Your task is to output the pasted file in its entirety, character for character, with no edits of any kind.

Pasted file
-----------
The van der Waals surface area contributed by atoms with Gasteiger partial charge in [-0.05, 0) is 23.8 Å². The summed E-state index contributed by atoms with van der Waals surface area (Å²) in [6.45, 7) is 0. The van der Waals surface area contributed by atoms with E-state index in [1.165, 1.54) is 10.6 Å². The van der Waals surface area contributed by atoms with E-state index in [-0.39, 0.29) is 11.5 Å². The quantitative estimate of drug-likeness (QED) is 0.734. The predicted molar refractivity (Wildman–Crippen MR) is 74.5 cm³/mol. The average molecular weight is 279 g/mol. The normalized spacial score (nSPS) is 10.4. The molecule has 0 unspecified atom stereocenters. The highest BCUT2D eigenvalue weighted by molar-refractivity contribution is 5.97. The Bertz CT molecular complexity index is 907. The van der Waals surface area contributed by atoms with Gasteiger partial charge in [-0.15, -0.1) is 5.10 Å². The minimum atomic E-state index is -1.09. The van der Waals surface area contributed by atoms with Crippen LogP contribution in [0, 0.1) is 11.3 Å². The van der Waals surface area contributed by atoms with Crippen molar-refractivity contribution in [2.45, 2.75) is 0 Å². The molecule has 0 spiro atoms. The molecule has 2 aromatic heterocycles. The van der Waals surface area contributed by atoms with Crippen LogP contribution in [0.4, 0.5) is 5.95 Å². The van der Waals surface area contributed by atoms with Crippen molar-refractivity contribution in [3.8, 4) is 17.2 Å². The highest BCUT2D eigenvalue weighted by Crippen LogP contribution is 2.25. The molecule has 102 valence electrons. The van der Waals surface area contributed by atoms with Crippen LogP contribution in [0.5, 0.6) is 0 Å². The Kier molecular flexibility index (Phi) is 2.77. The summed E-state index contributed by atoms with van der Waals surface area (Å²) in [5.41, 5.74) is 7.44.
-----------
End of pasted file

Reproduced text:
The van der Waals surface area contributed by atoms with Gasteiger partial charge in [-0.05, 0) is 23.8 Å². The summed E-state index contributed by atoms with van der Waals surface area (Å²) in [6.45, 7) is 0. The van der Waals surface area contributed by atoms with E-state index in [1.165, 1.54) is 10.6 Å². The van der Waals surface area contributed by atoms with E-state index in [-0.39, 0.29) is 11.5 Å². The quantitative estimate of drug-likeness (QED) is 0.734. The predicted molar refractivity (Wildman–Crippen MR) is 74.5 cm³/mol. The average molecular weight is 279 g/mol. The normalized spacial score (nSPS) is 10.4. The molecule has 0 unspecified atom stereocenters. The highest BCUT2D eigenvalue weighted by molar-refractivity contribution is 5.97. The Bertz CT molecular complexity index is 907. The van der Waals surface area contributed by atoms with Gasteiger partial charge in [-0.15, -0.1) is 5.10 Å². The minimum atomic E-state index is -1.09. The van der Waals surface area contributed by atoms with Crippen LogP contribution in [0, 0.1) is 11.3 Å². The van der Waals surface area contributed by atoms with Crippen molar-refractivity contribution in [2.45, 2.75) is 0 Å². The molecule has 0 spiro atoms. The molecule has 2 aromatic heterocycles. The van der Waals surface area contributed by atoms with Crippen LogP contribution in [0.4, 0.5) is 5.95 Å². The van der Waals surface area contributed by atoms with Crippen molar-refractivity contribution in [3.8, 4) is 17.2 Å². The highest BCUT2D eigenvalue weighted by Crippen LogP contribution is 2.25. The molecule has 102 valence electrons. The van der Waals surface area contributed by atoms with Crippen LogP contribution in [0.5, 0.6) is 0 Å². The Kier molecular flexibility index (Phi) is 2.77. The summed E-state index contributed by atoms with van der Waals surface area (Å²) in [5.41, 5.74) is 7.44.